Bottom problems in dogs


  • There are a few different conditions that can affect a dog's bottom.
  • Most aren't urgent, but some (such as an anal prolapse), are an emergency.
  • Contact your vet if your dog has a problem with their bottom.


Symptoms of a bottom problem tend to include:

  • Scooting
  • Pain
  • A bad odour or farting more than usual
  • Blood in poo or around the anus
  • Constipation or straining to poo
  • Wounds or sores near the bottom
  • Swelling around the anus
  • Licking their back end (or vulva) more than usual.


Some of the most common bottom problems in dogs include:


Worms often cause an itchy bottom and in severe cases, blood in the poo. It unusual to see worms in poo until they have been killed with a worming product.

Anal gland problems

The anal glands are two small glands that sit just inside the bottom. Occasionally, they can block or develop into an abscess.

Prostate problems

The prostate gland sits inside the bottom of male dogs (female dogs don’t have a prostate gland). Problems with the prostate tend to cause symptoms such as pain, straining to poo and peeing more frequently than usual.

Anal furunculosis

Anal furunculosis is an uncommon condition that mostly affects German Shepherd Dogs. It causes sores to develop around the bottom that tend to be very painful and bleed.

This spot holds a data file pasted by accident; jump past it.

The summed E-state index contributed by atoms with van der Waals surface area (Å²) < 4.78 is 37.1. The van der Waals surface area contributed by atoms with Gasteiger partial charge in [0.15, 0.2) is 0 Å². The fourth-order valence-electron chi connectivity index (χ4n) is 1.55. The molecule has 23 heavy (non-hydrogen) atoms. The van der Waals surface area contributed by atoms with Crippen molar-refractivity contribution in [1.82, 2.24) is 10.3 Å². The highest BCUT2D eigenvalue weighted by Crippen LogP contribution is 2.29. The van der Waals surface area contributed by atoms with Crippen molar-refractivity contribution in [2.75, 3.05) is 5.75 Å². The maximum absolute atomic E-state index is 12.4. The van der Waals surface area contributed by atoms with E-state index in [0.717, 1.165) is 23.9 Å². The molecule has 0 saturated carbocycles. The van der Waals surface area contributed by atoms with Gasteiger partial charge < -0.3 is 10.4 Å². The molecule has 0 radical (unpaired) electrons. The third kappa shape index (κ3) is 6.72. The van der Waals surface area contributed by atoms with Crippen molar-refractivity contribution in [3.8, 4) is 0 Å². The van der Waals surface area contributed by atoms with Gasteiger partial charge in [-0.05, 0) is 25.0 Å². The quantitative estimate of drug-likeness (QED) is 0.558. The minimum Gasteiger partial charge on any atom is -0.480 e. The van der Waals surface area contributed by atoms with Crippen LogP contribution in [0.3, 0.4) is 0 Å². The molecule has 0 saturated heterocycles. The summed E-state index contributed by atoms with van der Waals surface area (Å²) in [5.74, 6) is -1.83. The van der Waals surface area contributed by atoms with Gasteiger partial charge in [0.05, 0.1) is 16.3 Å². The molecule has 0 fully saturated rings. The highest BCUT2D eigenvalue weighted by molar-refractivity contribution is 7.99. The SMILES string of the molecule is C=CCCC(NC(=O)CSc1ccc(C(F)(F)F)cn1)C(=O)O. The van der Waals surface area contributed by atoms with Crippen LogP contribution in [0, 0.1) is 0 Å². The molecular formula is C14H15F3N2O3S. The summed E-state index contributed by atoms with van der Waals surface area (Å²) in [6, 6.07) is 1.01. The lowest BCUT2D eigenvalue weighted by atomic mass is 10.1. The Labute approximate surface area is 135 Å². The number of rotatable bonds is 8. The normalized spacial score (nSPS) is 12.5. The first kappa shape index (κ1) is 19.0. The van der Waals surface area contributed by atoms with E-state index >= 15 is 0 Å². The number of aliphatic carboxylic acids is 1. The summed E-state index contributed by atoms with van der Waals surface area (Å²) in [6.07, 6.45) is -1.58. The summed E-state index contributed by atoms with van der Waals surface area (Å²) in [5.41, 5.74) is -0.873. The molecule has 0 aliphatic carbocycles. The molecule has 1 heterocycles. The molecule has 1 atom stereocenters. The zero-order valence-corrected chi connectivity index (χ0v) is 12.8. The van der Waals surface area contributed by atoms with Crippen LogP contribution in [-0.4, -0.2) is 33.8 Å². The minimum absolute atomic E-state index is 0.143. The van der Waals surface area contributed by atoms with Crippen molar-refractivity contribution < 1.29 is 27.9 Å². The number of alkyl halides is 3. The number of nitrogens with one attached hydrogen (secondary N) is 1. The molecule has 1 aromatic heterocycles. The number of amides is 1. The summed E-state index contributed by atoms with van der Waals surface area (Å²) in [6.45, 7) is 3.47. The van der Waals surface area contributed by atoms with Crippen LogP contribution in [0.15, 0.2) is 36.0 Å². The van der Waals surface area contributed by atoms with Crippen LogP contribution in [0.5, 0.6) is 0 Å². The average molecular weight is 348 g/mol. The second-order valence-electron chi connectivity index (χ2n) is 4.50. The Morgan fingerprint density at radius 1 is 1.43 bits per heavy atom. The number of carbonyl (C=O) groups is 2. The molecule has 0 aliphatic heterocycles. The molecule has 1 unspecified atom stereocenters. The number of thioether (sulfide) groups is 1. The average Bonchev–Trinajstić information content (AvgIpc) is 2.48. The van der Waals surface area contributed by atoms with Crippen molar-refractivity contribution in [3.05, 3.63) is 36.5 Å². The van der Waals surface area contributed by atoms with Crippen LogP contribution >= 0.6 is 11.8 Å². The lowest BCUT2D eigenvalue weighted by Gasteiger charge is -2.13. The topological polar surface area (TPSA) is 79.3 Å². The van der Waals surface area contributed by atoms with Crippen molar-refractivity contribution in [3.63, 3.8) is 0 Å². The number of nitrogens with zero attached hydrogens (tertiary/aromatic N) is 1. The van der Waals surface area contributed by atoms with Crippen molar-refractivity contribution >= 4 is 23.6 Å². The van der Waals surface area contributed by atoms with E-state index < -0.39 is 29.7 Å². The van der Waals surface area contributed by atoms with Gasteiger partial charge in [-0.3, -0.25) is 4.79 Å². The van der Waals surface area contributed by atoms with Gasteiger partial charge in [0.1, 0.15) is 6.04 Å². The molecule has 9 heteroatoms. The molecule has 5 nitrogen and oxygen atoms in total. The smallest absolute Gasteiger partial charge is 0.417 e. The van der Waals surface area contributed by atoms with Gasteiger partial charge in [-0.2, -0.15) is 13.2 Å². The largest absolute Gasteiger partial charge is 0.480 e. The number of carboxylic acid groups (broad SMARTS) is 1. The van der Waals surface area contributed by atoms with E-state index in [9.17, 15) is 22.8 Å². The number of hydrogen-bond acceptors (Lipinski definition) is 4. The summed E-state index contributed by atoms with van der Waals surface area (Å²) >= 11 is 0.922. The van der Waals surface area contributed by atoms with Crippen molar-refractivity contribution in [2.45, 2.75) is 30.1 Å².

A lump around the bottom can be very irritating, lead to scooting, difficulty pooing and pain. It’s important to get any new or changing lumps checked.

Rectal prolapse

A rectal prolapse is when part of the rectum (large intestine) comes out of the bottom. A rectal prolapse looks like a red tube under the tail and is most common if a dog has been straining very hard to poo. Rectal prolapses are an emergency but are fortunately, quite rare.

Vulva/vaginal problems

If you have a female dog, it’s important to check whether the problem is around the anus (bottom), or the vulva (entrance to the vagina). Some common problems around the vulva/vagina include:

  • Vaginal prolapse - where the vagina comes out of the vulva. Vaginal prolapses are big, red, swollen and often appear very suddenly.
  • Pyometra - an infection in the womb that can be fatal. If your dog has a pyometra, they might have a discharge from the vagina, increased thirst and start vomiting.

When to contact your vet

Contact your vet if you think your dog has a problem with their bottom or back end. If you are having a telephone appointment, it may help to take a photograph of your dog’s bottom to show your vet.

If you think your dog has a rectal or vaginal prolapse, or a pyometra, contact your vet for an emergency appointment.

Published: September 2020

Written by vets and vet nurses. This advice is for UK pets only. Illustrations by Samantha Elmhurst.